The governor of the US state of Minnesota summoned the National Guard to help restore security, after two days of violent protests in the city of Minneapolis over the death of a black man seen in a video recording as he struggled to catch his breath, while a white police officer crouched his knee above his neck.

Governor Tim Walls has commanded the National Guard to assist the police, while local and federal officials are seeking to ease the racial tensions sparked by the arrest of George Floyd, 46, on Monday evening, leading to his death.

The four policemen who took part in the incident, including the officer who was seen pressuring his knee, were fired on Floyd's neck, which was lying on the ground.

In a morning press briefing, the police chief, Madaria Madrondo, apologized to the Floyd family, saying, "I am deeply sorry for the pain, destruction and shock that the death of Mr. Floyd has left in the hearts of his family, his family and our community."

Hours later, during a joint press conference, officials overseeing investigations from the Justice Department, the FBI, the Criminal Investigation Office, and the local prosecution called for calm while they were gathering evidence.

"Give us time to get the job done appropriately, and we'll do the justice for you, I promise you," Mine County Prosecutor Mike Freeman told reporters. He admitted that the policeman's style shown in the video was "appalling" and said, "My job is to prove that he violated a criminal law."

Protesters set fire to and damaged some property in Minneapolis (Reuters)

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On Wednesday evening, disturbances occurred for the second consecutive night, and looting and spirits spread, which started hours after Mayor Jacob Frye urged the local prosecutors to bring criminal charges in the case.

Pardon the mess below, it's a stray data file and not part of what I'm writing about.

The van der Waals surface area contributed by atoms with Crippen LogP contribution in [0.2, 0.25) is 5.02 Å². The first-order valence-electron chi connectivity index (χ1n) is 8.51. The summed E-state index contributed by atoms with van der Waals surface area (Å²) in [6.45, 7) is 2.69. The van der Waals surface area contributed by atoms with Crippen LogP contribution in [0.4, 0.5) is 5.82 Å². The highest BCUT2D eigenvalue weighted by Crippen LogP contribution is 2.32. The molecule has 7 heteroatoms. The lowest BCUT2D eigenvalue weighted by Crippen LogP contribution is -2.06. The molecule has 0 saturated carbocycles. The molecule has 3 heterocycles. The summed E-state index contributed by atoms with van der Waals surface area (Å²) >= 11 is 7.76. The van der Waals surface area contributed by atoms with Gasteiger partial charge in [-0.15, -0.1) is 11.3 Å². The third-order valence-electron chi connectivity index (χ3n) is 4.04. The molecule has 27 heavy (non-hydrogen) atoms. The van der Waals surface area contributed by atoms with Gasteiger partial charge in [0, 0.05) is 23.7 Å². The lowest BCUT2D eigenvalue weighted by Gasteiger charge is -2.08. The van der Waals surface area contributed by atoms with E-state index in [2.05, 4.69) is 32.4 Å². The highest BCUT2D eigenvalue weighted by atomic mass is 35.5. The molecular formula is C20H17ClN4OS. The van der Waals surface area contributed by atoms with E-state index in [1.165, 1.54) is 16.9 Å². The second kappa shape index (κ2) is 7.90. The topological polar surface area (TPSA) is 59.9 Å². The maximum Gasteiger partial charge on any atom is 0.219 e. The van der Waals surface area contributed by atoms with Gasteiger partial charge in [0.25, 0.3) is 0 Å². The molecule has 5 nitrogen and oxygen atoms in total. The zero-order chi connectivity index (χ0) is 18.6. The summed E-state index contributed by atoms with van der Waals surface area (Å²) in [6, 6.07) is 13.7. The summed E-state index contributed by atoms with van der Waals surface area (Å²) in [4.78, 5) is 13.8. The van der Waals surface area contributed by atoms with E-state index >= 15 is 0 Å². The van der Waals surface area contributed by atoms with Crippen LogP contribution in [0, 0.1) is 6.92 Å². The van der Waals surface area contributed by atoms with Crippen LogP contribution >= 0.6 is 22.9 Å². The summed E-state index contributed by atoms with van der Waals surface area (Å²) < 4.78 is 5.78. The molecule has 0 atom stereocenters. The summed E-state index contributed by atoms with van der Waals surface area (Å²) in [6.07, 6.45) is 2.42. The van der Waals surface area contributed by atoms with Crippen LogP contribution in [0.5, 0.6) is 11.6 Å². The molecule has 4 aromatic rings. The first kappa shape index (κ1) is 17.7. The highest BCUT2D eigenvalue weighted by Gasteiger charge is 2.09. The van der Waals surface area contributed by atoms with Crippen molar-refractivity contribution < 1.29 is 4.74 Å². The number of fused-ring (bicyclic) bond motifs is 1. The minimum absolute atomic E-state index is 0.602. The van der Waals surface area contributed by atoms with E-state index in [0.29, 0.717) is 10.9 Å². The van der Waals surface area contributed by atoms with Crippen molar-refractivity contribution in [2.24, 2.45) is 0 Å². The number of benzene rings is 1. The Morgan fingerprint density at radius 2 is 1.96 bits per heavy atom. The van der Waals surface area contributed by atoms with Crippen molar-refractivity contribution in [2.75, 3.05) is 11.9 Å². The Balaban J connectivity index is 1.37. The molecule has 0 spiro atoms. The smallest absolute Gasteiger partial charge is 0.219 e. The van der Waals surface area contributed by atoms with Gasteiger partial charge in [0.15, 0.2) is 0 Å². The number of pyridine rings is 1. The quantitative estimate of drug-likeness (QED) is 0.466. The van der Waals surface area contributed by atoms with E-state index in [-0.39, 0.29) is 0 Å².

In the same vein, the US House of Representatives Judicial Committee asked the Justice Department to investigate systematic misconduct by the police, following the death of a number of African Americans at its hands.

The death of George Floyd in Minneapolis, as well as Brianna Taylor, who was shot in her apartment in Louisville, Kentucky, raises questions about whether the police are involved in "a pattern or practice of conduct contrary to the constitution," as Speaker of the House Judicial Committee Gerold Nadler and other Democrats wrote. To Justice Secretary William Barr in a letter.

The letter also requests the administration to investigate local law enforcement authorities who were responsible for investigating the death of Ahmed Arberry, another unarmed black man who was shot dead by a former police officer and his son while he was running in his neighborhood in Georgia.

"Public confidence in the administration of justice has become a real test ground for the deaths of African Americans," Nadler wrote.